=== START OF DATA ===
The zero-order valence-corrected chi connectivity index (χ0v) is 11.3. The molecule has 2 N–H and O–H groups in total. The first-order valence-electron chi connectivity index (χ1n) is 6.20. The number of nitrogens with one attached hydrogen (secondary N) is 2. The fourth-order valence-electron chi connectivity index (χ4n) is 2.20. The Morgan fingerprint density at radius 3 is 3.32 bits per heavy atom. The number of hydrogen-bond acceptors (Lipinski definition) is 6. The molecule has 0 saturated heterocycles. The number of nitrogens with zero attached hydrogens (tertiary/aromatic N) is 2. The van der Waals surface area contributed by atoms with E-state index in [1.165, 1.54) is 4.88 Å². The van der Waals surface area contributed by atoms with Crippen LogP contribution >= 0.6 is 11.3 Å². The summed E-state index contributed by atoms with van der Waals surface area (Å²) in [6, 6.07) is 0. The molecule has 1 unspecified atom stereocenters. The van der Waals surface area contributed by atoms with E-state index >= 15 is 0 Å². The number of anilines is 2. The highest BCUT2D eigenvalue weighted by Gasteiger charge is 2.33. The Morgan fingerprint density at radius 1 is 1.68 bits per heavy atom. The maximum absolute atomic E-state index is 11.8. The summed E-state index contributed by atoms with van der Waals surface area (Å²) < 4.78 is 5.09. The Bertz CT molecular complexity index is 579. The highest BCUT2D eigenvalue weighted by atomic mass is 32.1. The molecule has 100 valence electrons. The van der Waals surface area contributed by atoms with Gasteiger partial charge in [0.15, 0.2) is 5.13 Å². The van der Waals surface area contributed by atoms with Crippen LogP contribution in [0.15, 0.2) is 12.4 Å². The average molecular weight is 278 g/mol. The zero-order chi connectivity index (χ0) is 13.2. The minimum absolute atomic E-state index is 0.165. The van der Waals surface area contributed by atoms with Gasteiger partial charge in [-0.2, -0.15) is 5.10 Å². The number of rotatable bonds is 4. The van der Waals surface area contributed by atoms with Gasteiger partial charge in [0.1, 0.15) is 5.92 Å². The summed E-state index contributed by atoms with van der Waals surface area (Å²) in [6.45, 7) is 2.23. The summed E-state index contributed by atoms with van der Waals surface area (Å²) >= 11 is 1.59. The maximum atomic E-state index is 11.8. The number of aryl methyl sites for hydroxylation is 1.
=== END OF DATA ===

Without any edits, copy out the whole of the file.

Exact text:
The zero-order valence-corrected chi connectivity index (χ0v) is 11.3. The molecule has 2 N–H and O–H groups in total. The first-order valence-electron chi connectivity index (χ1n) is 6.20. The number of nitrogens with one attached hydrogen (secondary N) is 2. The fourth-order valence-electron chi connectivity index (χ4n) is 2.20. The Morgan fingerprint density at radius 3 is 3.32 bits per heavy atom. The number of hydrogen-bond acceptors (Lipinski definition) is 6. The molecule has 0 saturated heterocycles. The number of nitrogens with zero attached hydrogens (tertiary/aromatic N) is 2. The van der Waals surface area contributed by atoms with E-state index in [1.165, 1.54) is 4.88 Å². The van der Waals surface area contributed by atoms with Crippen LogP contribution >= 0.6 is 11.3 Å². The summed E-state index contributed by atoms with van der Waals surface area (Å²) in [6, 6.07) is 0. The molecule has 1 unspecified atom stereocenters. The van der Waals surface area contributed by atoms with E-state index >= 15 is 0 Å². The number of anilines is 2. The highest BCUT2D eigenvalue weighted by Gasteiger charge is 2.33. The Morgan fingerprint density at radius 1 is 1.68 bits per heavy atom. The maximum absolute atomic E-state index is 11.8. The summed E-state index contributed by atoms with van der Waals surface area (Å²) < 4.78 is 5.09. The Bertz CT molecular complexity index is 579. The highest BCUT2D eigenvalue weighted by atomic mass is 32.1. The molecule has 100 valence electrons. The van der Waals surface area contributed by atoms with Gasteiger partial charge in [0.15, 0.2) is 5.13 Å². The van der Waals surface area contributed by atoms with Crippen LogP contribution in [0.15, 0.2) is 12.4 Å². The average molecular weight is 278 g/mol. The zero-order chi connectivity index (χ0) is 13.2. The minimum absolute atomic E-state index is 0.165. The van der Waals surface area contributed by atoms with Gasteiger partial charge in [-0.2, -0.15) is 5.10 Å². The number of rotatable bonds is 4. The van der Waals surface area contributed by atoms with Gasteiger partial charge in [0.1, 0.15) is 5.92 Å². The summed E-state index contributed by atoms with van der Waals surface area (Å²) in [6.45, 7) is 2.23. The summed E-state index contributed by atoms with van der Waals surface area (Å²) >= 11 is 1.59. The maximum atomic E-state index is 11.8. The number of aryl methyl sites for hydroxylation is 1.